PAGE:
Compiled and edited by Jeremiah Wood, 2020
Walter Arnold lived a lifestyle many of us could only dream of, surviving in the backwoods of Maine, testing his skills against Mother Nature and harvesting furbearers for a good part of his annual income.
In these pages, we look back on the stories that made Arnold a household name among outdoors folk throughout North America for several decades. In the process, we open a window into a world that's mostly forgotten, but can still be experienced by some folks in some places, if they want it bad enough.
Walter Arnold (1894-1980) was one of the last in a long line of independent fur trappers from the mountain man era. Living most of his life in the woods of Maine, Arnold spent his early decades guiding sportsmen in the summer and trapping furbearers in winter, on foot out of remote cabins deep in the Maine woods.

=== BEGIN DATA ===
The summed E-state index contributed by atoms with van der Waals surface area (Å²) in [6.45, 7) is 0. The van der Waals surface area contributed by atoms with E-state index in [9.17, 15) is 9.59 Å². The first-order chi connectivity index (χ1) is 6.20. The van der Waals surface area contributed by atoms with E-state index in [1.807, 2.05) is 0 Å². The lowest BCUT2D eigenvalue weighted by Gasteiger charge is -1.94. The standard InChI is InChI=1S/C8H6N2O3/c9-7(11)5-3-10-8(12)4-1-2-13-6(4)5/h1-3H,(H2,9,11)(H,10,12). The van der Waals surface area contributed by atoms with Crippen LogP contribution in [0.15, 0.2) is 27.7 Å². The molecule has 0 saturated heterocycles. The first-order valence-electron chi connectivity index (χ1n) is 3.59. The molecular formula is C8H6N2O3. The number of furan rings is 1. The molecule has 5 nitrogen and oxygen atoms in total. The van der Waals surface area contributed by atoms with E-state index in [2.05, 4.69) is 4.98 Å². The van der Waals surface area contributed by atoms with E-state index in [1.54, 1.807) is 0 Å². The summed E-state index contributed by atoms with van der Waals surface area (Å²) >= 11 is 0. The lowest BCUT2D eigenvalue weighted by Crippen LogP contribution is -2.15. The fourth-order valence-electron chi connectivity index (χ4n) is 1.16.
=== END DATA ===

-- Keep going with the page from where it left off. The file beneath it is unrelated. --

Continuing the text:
Arnold built a reputation in the trapping industry through the dozens of articles he wrote in national outdoor magazines, particularly his writings in Fur-Fish-Game magazine from the 1930’s to the 1950’s. He also manufactured trapping lures and sold scents and ingredients to trappers throughout North America.
In his later years, Walter Arnold sold his business and most of his possessions, and retreated to a full time life in the Maine woods, in a trapping cabin only accessible by airplane. It was these years that Arnold gained nationwide popularity as the last woods hermit from a bygone era.
In this book, I revisit many of the stories Walter Arnold published in the old days and provide a modern perspective for those of us still fascinated by a traditional lifestyle that’s all but gone today.